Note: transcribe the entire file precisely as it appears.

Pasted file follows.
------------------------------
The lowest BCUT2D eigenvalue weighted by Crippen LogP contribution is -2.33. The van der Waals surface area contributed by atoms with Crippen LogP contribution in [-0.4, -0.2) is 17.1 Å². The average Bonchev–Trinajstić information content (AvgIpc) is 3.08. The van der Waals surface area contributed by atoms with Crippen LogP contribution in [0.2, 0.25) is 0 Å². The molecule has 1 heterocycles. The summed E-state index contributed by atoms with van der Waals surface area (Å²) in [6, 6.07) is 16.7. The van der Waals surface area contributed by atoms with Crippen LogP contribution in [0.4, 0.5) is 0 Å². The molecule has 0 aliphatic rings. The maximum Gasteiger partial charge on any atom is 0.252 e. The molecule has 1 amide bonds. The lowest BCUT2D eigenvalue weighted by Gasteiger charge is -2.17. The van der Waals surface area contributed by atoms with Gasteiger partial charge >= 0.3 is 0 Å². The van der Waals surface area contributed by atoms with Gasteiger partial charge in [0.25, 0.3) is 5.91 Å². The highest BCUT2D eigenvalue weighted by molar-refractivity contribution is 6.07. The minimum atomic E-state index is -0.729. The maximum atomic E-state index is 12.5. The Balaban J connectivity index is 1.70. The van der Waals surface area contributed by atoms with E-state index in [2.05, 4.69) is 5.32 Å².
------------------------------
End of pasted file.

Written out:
The lowest BCUT2D eigenvalue weighted by Crippen LogP contribution is -2.33. The van der Waals surface area contributed by atoms with Crippen LogP contribution in [-0.4, -0.2) is 17.1 Å². The average Bonchev–Trinajstić information content (AvgIpc) is 3.08. The van der Waals surface area contributed by atoms with Crippen LogP contribution in [0.2, 0.25) is 0 Å². The molecule has 1 heterocycles. The summed E-state index contributed by atoms with van der Waals surface area (Å²) in [6, 6.07) is 16.7. The van der Waals surface area contributed by atoms with Crippen LogP contribution in [0.4, 0.5) is 0 Å². The molecule has 0 aliphatic rings. The maximum Gasteiger partial charge on any atom is 0.252 e. The molecule has 1 amide bonds. The lowest BCUT2D eigenvalue weighted by Gasteiger charge is -2.17. The van der Waals surface area contributed by atoms with Gasteiger partial charge >= 0.3 is 0 Å². The van der Waals surface area contributed by atoms with Gasteiger partial charge in [0.25, 0.3) is 5.91 Å². The highest BCUT2D eigenvalue weighted by molar-refractivity contribution is 6.07. The minimum atomic E-state index is -0.729. The maximum atomic E-state index is 12.5. The Balaban J connectivity index is 1.70. The van der Waals surface area contributed by atoms with E-state index in [2.05, 4.69) is 5.32 Å².